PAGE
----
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Old 09-23-2016, 09:22 PM   #1
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Default Lithium Battery Operating Temps

Since we seem to always get stuck on hijacking threads when the subject of lithium battery operating temperatures is introduced into the discussions I thought Iíd start a thread where we can all discuss the matter of how temperature impacts lithium batteries. Of course all battery types, Lead-Acid, NiCad, NiMH and Lithium, have some impact from temperature. But the now popular Lithium batteries have some temperature sensitivities not found in other battery types.

I starting researching lithium batteries about a year ago when I was considering them for my battery upgrade. I eventual decided to stay with AGM batteries as it involved less work than switching to lithium batteries and the system changes needed to make them reliable. I live in Maryland, but have used my van in -15degF temps during winter trips to Minnesota.

There seem to be a lot of folks on this forum that donít want to accept the fact that lithium batteries are impacted by both high (above 90F) and low (below freezing) temps. Davydd has presented the most complete set of facts and experience with lithium batteries at low temps Iíve seen on this forum.

If you have an hour to spare Professor Jeff Dahn of Dalhousie University delivered a lecture entitled "Why do Li-ion batteries die and how to improve the situation". This is a good technical explanation of how and why lithium batteries start to degrade above 40degC. Iíve posted this YouTube link before but here it is again:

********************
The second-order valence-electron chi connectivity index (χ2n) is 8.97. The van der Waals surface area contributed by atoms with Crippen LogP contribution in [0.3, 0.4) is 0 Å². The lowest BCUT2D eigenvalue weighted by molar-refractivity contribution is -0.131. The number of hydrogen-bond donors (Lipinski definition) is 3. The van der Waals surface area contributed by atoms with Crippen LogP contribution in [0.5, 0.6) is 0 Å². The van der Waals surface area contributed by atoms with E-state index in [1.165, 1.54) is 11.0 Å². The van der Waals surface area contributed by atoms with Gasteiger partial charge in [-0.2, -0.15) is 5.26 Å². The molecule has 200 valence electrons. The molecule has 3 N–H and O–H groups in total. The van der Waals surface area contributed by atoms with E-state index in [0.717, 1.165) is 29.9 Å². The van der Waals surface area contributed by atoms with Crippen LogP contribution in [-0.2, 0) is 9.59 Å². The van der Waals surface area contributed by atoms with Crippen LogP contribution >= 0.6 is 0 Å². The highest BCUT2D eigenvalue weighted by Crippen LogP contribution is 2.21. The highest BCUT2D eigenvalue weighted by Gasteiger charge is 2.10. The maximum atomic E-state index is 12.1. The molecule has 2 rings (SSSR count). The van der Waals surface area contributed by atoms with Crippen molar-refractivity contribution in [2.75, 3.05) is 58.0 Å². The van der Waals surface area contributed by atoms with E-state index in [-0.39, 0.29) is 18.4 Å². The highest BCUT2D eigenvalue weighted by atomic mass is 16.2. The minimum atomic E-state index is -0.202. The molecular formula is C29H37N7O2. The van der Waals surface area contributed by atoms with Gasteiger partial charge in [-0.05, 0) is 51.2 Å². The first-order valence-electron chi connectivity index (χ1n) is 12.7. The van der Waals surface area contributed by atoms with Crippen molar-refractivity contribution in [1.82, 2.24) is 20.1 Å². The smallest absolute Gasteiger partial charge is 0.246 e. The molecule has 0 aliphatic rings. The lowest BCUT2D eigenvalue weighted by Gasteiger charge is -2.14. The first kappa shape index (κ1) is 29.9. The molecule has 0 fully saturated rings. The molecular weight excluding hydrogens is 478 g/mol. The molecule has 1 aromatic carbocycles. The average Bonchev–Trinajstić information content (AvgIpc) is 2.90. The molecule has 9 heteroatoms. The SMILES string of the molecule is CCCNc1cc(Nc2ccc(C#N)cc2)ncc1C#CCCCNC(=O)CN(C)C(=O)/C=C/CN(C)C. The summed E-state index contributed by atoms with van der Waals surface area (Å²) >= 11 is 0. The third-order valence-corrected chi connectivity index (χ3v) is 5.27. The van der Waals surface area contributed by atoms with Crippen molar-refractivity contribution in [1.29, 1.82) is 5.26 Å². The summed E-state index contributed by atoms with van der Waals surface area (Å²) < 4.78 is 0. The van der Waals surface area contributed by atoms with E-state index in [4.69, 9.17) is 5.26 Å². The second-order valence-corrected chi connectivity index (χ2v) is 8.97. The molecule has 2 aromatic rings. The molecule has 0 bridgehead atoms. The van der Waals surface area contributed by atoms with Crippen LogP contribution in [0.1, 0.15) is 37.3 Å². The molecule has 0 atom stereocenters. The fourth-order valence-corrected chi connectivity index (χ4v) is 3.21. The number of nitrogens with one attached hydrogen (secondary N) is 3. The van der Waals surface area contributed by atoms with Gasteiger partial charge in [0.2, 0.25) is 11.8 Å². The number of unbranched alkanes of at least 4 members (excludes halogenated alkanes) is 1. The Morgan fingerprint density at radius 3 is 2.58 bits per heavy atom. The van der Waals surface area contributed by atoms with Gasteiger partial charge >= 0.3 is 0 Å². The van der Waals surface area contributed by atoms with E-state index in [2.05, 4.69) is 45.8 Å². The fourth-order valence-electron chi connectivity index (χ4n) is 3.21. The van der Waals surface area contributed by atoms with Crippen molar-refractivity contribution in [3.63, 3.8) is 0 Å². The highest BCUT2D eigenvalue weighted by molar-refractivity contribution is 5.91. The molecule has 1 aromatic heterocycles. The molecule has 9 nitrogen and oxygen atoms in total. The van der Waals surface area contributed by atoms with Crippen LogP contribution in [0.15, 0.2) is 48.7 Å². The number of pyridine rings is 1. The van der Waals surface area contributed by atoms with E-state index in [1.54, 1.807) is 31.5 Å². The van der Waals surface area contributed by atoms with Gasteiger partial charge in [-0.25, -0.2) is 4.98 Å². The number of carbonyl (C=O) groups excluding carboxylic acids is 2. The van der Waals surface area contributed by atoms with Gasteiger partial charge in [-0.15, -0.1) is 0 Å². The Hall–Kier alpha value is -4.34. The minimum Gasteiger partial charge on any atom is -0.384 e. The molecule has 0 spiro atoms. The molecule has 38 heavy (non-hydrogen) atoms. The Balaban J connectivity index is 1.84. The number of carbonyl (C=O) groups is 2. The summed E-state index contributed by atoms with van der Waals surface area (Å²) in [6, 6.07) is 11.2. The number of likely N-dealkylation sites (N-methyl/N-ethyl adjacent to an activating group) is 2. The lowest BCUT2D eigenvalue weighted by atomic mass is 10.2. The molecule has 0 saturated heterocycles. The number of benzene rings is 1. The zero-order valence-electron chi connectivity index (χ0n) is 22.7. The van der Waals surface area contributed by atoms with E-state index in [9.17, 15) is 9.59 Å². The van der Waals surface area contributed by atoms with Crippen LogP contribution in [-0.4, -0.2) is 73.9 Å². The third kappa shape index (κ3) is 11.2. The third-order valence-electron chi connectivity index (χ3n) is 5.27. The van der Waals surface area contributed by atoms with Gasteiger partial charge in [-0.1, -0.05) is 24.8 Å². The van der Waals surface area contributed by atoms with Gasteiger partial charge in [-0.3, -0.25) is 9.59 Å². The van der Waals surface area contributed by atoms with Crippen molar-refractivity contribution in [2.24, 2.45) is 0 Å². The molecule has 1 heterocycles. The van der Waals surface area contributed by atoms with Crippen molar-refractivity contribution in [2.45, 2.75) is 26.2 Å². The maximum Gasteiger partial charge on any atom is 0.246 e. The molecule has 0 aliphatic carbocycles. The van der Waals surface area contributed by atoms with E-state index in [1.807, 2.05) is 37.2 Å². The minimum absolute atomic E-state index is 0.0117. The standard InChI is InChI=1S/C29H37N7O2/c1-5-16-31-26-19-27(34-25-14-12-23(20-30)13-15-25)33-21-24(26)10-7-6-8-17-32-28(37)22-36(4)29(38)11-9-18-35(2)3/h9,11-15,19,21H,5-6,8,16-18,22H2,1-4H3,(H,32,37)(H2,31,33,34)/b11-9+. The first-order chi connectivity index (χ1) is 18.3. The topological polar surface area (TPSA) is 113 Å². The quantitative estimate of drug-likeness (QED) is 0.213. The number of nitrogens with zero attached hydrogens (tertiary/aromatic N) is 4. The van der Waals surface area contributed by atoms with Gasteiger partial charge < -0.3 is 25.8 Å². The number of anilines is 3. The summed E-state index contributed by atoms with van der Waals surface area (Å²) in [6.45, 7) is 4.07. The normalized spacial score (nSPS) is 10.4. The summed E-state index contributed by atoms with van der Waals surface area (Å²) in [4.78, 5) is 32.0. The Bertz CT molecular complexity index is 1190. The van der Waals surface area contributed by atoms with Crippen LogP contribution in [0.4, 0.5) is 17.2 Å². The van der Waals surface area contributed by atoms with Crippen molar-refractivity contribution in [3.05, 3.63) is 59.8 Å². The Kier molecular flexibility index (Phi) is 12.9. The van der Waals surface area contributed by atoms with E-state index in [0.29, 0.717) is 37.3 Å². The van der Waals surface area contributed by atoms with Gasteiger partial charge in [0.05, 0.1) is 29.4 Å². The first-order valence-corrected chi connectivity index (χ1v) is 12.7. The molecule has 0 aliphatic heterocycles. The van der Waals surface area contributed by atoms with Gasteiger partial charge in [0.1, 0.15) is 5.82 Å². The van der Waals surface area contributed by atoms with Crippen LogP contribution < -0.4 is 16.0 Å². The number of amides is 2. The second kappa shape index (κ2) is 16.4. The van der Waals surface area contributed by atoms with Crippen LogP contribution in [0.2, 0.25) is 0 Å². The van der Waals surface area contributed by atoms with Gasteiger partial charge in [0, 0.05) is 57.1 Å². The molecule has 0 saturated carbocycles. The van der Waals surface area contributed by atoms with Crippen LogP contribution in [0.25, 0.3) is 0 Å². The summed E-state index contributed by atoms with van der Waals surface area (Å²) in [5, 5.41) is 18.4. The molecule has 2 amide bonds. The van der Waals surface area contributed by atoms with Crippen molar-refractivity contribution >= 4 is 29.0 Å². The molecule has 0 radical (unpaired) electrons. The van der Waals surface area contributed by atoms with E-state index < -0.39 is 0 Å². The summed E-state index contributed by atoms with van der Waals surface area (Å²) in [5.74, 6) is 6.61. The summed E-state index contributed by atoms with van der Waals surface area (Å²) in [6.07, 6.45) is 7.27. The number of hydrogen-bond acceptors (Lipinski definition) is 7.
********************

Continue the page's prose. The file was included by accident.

There have often been side references to the Electrical Vehicle (EV) applications. I did a quick search on the ownerís manual for the Chevrolet Volt that says you need to drive or stay plugged in if temps are below 32F and above 90F (page 215).

http://www.chevrolet.com/content/dam/Chevrolet/northamerica/usa/nscwebsite/en/Home/Ownership/Manuals_and_Videos/05_pdf/2017-Chevrolet-Volt-Electric-Vehicle-Owners-Manual.pdf
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Old 09-23-2016, 09:36 PM   #2
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I went through the same AGM vs lithium question about the same time as Boxster (and Avanti too I think) and decided that "we don't know what we don't know" about potential issues. As it turns out there are two the would prevent me from going lithium which we didn't know at the time. One is the various temperature issues and the other is the need to have a cutoff charger for all charge sources (relatively handleable).

We live in Minnesota and -4F is extremely common in the winter. The van is inside nearly all the time, but there are times that I need the entire shop area and it has to sit outside. The batteries are underneath, so not particularly easy to remove.

We heard lots of "chicken little" comments about our questions concerning lithium batteries, but as it turns out if you don't have heated storage or a place to plug in and heat the batteries (if they even have heaters) and live in a cold place, you either have to remove the batteries or move south.

I am satisfied with the AGM choice at this time, despite their known warts.
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Old 09-23-2016, 09:52 PM   #3
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Better change out your battery in your phone and cordless power tools too.
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Old 09-23-2016, 10:08 PM   #4
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Quote:
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Better change out your battery in your phone and cordless power tools too.
I would if they had to be stored outside!

It does say to not forget your phone or tools in the car console or trunk (which I do often) if it is really cold out
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Old 09-23-2016, 10:13 PM   #5